Including peri-necrotic tissue strengthened lesion localization analysis, but the influence of peri-necrotic tissue and incidental lesions on lesion volume correlations with motor impairment was negligible barring a small index lesion. Overall, the potential influence of incidental lesions and peri-necrotic tissue on brain-behaviour relationships may depend on the characteristics of the index stroke and on whether one is examining the relationship between lesion volume and impairment or lesion location and impairment.
This review provides an update on the current state of pharmacogenetic research in the treatment of Alzheimer's disease (AD) and Lewy body disease (LBD) as it pertains to the use of cholinesterase inhibitors (ChEI). AD and LBD are first reviewed from clinical and pathophysiological perspectives. This is followed by a discussion of ChEIs used in the symptomatic treatment of these conditions, focusing on their unique and overlapping pharmacokinetic and pharmacodynamic profiles, which can be used to identify candidate genes for pharmacogenetics studies. The literature published to date is then reviewed and limitations are discussed. This is followed by a discussion of potential endophenotypes which may help to refine future pharmacogenetic studies of response and adverse effects to ChEIs.
Alzheimer's disease; cholinesterase inhibitors; endophenotype; Lewy body disease; neuroimaging; pharmacogenetics
People with vascular risk factors are at increased risk for cognitive impairment as well as vascular disease. The objective of this study was to evaluate whether vascular risk factor clinical practice guidelines consider cognition as an outcome or in connection with treatment compliance.
Articles from PubMed, EMBASE, and the Cochrane Library were assessed by at least two reviewers and were included if: (1) Either hypertension, high cholesterol, diabetes, or atrial fibrillation was targeted; (2) The guideline was directed at physicians; (3) Adult patients (aged 19 years or older) were targeted; and (4) The guideline was published in English. Of 91 guidelines, most were excluded because they were duplicates, older versions, or focused on single outcomes.
Of the 20 clinical practice guidelines that met inclusion criteria, five mentioned cognition. Of these five, four described potential treatment benefits but only two mentioned that cognition may affect compliance. No guidelines adequately described how to screen for cognitive impairment.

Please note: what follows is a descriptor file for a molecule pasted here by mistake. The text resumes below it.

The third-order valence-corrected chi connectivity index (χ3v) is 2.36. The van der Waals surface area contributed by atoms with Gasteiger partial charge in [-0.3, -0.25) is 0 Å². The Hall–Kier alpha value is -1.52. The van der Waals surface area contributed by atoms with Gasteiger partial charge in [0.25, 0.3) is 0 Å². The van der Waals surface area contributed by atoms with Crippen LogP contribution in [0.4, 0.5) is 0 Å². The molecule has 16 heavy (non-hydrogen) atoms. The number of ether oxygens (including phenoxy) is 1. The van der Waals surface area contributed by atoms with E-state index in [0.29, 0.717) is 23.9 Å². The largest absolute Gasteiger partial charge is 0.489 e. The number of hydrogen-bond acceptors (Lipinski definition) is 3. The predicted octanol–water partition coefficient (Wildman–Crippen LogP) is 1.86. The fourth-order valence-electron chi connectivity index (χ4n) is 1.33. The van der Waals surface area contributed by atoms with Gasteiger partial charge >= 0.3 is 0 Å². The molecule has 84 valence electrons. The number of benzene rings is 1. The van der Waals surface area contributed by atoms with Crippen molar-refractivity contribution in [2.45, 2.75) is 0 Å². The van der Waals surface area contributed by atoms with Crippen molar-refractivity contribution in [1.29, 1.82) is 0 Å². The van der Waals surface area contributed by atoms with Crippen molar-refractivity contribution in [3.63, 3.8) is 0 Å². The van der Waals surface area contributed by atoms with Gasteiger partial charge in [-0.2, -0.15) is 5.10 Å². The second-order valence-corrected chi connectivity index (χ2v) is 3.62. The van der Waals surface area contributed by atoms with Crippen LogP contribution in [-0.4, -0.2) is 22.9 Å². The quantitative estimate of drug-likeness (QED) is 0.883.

Despite evidence that links cognitive impairment to vascular risk factors, only a minority of clinical practice guidelines for the treatment of vascular risk factors consider cognition as either an adverse outcome or as a factor to consider in treatment.
clinical practice guidelines; evidence-based medicine; vascular risk; cognition; target organ damage
It has been unclear to what extent memory is affected in frontotemporal lobar degeneration (FTLD). Since patients usually have atrophy in regions implicated in memory function, the frontal and/or temporal lobes, one would expect some memory impairment, and that the degree of atrophy in these regions would be inversely related to memory function. The purposes of this study were 1) to assess episodic memory function in FTLD, and more specifically patients' ability to episodically re-experience an event, and determine its source; 2) to examine whether memory performance is related to quantified regional brain atrophy. FTLD patients (n=18) and healthy comparison subjects (n=14) were assessed with cued recall, recognition, “remember/know” (self-reported re-experiencing) and source recall, at 30 min and 24 hr after encoding. Regional gray matter volumes were assessed with high resolution structural MRI concurrently to testing. Patients performed worse than comparison subjects on all memory measures. Gray matter volume in the left medial temporal lobe was positively correlated with recognition, re-experiencing, and source recall. Gray matter volume in the left posterior temporal lobe correlated significantly with recognition, at 30 min and 24 hr, and with source recall at 30 min. Estimated familiarity at 30 min was positively correlated with gray matter volume in the left inferior parietal lobe. In summary, episodic memory deficits in FTLD may be more common than previously thought, particularly in patients with left medial and posterior temporal atrophy.
episodic memory; recollection; familiarity; frontotemporal dementia; MRI; temporal lobe; parietal lobe; atrophy
Ventral frontal cortex is commonly involved in traumatic brain injury (TBI). The Smell Identification Test (SIT), Object Alternation (OA), and the Iowa Gambling Task (IGT) are associated with this brain region in experimental and neuropsychological research. We examined the relationship of performance on these tests to residual structural brain integrity quantified from MRI in 58 TBI patients, including 18 patients with focal cortical contusions and 40 patients with diffuse injury only. Image analysis yielded regional volumetric measures of gray matter, white matter and cerebrospinal fluid. Multivariate analyses identified distributed patterns of regional volume loss associated with test performance across all three behavioral measures. The tasks were sensitive to effects of TBI. In multivariate analyses, performance in all three tasks was related to gray matter loss including ventral frontal cortex, but the SIT was most sensitive to ventral frontal cortex damage, even in patients without focal lesions. The SIT was further related to temporal lobe and posterior cingulate/retrosplenial volumes. OA and the IGT were associated with superior medial frontal volumes. Complex tasks, such as OA and the IGT, do not consistently localize to a single cortical region. The SIT is associated with the integrity of ventral frontal regions, but it is also affected by distributed damage, although the contribution of undetected olfactory tract or bulb damage could not be ruled out. This study illustrates the scope and limitations of functional localization in human ventral frontal cortex.